Campaign For Seduction
In Campaign For Seduction, journalist heroine Liza Wilson at one point describes Senator and presidential candidate Jonathan Davis as looking like Will Smith. Since it came from her thoughts and I’m a fan of that man’s face, I didn’t mind the reference. It also came late in the book when I’d already created my own image of Jonathan – and was able to dismiss the comment easily enough. What I had a harder time dismissing however, were his similarities to President Barack Obama.
Jonathan Davis is an African-American Senator running for the Presidency. When Campaign For Seduction opens, he’s in the midst of a grueling fight with a female Senator for his party’s nomination. The Senator is in his forties, charismatic, handsome and says ‘folks’ when talking to the media. I couldn’t get pictures of Barack Obama out of my head.
This often disrupted the flow of the story for me despite the fact that, apart from those superficial commonalities, the two men are different (Jonathan Davis is a widower who lost his wife to cancer and he’s from an extremely wealthy family). While I read Campaign For Seduction however, I asked myself on more than one occasion: “Would President Obama have said it like that?” Even though I knew Jonathan Davis was a fictional character only very loosely modelled on Barack Obama, my brain chose to believe otherwise. And when my brain wasn’t preoccupied asking What Would Obama Do?, it got busy asking What Would The President Do, and on quite a few occasions, Davis didn’t live up to my presidential ideals – even as he lived up to my romantic ones.
He said things like ”Who cared about a presidential campaign when there was a woman like that in the world?”. And okay, putting the love of your life as Number One and a presidential nomination as Number Two is pretty impressive, but at that point, he hadn’t even begun a relationship with Liza. I found him a bit too emotional, so I guess I like my Presidents stoic. And this was the problem. I was reading a romance story but politics kept encroaching. Would I vote for a President who was so cavalier with the success of his campaign as to put his personal life above the welfare of the country? I asked myself. Would I vote for a President who says “I’m the Man” even if he only says it in his head? Would I vote for a President if I knew his sex talk included things like “Don’t you let another man touch you, Liza”? Would I vote for a President if I knew about his sex talk at all?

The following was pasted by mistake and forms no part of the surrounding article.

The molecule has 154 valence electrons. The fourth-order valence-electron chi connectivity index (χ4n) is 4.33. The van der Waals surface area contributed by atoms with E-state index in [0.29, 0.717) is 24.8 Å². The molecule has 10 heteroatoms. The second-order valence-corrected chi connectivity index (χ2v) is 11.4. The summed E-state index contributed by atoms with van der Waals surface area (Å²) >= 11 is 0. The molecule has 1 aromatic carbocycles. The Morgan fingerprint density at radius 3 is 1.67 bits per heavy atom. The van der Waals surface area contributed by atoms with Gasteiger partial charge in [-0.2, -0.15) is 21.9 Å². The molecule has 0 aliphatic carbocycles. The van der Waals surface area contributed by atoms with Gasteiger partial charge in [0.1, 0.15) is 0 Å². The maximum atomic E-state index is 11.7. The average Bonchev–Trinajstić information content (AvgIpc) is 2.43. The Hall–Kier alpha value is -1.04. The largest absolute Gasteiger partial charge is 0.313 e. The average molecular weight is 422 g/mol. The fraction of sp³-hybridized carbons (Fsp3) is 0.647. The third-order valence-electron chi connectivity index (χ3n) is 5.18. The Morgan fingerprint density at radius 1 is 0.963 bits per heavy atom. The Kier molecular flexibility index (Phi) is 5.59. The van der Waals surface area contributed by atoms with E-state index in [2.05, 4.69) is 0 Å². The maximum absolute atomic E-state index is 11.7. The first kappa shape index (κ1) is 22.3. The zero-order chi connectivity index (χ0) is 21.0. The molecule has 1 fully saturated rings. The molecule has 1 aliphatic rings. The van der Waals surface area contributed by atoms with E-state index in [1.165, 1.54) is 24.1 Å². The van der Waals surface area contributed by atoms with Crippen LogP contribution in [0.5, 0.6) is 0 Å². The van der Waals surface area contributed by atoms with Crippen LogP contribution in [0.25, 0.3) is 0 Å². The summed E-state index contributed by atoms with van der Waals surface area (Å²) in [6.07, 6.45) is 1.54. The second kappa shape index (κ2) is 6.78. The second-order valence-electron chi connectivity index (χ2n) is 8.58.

I guess Christopher did her job too well in making me believe in Jonathan Davis, presidential candidate – because I spent a lot of time dissecting his qualities as a candidate rather than his qualities as a romantic hero.
However, when I did focus on the romance, I enjoyed it quite a bit. There’s a lot of drama, passion and heated looks in Campaign For Seduction. With Liza’s job offer on the line as a network news anchor, and his future as the President of the United States in the balance, their love is of the “star-crossed” variety. And though I prefer a stoic President, I like an expressive hero and Jonathan certainly is that. He’s head-over-heels in love with Liza and I always like to read about a man going out of his mind trying to impress and get his woman. Jonathan is alpha and aggressive in his pursuit but very much in touch with his emotions, more so than Liza, who has had to toughen up to succeed in a male-dominated environment. This was a nice role-flip. Liza as a strong female lead also stands very well on her own, and I would have liked to learn more about her career as a famous television journalist.
Her reluctance to enter into a relationship with Jonathan was understandable for a woman in her position and the hoops Jonathan had to jump through to make her reach her own “who cared about a million-dollar headline anchor role when there was a man like that in the world” decision made for many scenes which ran the gamut of sweet and sexy to dramatic and scorching.
I read Campaign For Seduction quickly and without a clear idea of how Christopher would bring them together in the end, which made for an interesting and romantic read – despite the fact that I would have enjoyed it even more if there had not been a politician, and the biggest one at that, there to distract me.